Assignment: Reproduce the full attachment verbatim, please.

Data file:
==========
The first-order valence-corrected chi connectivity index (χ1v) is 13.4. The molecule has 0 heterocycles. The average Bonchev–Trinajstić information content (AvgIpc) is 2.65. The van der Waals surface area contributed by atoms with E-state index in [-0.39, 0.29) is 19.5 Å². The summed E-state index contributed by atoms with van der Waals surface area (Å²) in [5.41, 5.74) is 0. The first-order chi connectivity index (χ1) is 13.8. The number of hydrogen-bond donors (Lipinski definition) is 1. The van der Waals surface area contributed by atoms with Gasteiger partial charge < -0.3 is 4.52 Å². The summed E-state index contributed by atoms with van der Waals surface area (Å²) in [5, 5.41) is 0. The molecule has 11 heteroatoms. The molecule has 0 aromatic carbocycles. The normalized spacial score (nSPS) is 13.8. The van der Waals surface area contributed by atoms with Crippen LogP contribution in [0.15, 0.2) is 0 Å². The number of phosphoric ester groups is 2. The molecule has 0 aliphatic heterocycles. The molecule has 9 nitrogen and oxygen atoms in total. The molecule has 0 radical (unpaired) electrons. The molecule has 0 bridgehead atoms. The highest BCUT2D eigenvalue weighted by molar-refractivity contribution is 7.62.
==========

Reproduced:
The first-order valence-corrected chi connectivity index (χ1v) is 13.4. The molecule has 0 heterocycles. The average Bonchev–Trinajstić information content (AvgIpc) is 2.65. The van der Waals surface area contributed by atoms with E-state index in [-0.39, 0.29) is 19.5 Å². The summed E-state index contributed by atoms with van der Waals surface area (Å²) in [5.41, 5.74) is 0. The first-order chi connectivity index (χ1) is 13.8. The number of hydrogen-bond donors (Lipinski definition) is 1. The van der Waals surface area contributed by atoms with Gasteiger partial charge < -0.3 is 4.52 Å². The summed E-state index contributed by atoms with van der Waals surface area (Å²) in [5, 5.41) is 0. The molecule has 11 heteroatoms. The molecule has 0 aromatic carbocycles. The normalized spacial score (nSPS) is 13.8. The van der Waals surface area contributed by atoms with Crippen LogP contribution in [0.15, 0.2) is 0 Å². The number of phosphoric ester groups is 2. The molecule has 0 aliphatic heterocycles. The molecule has 9 nitrogen and oxygen atoms in total. The molecule has 0 radical (unpaired) electrons. The molecule has 0 bridgehead atoms. The highest BCUT2D eigenvalue weighted by molar-refractivity contribution is 7.62.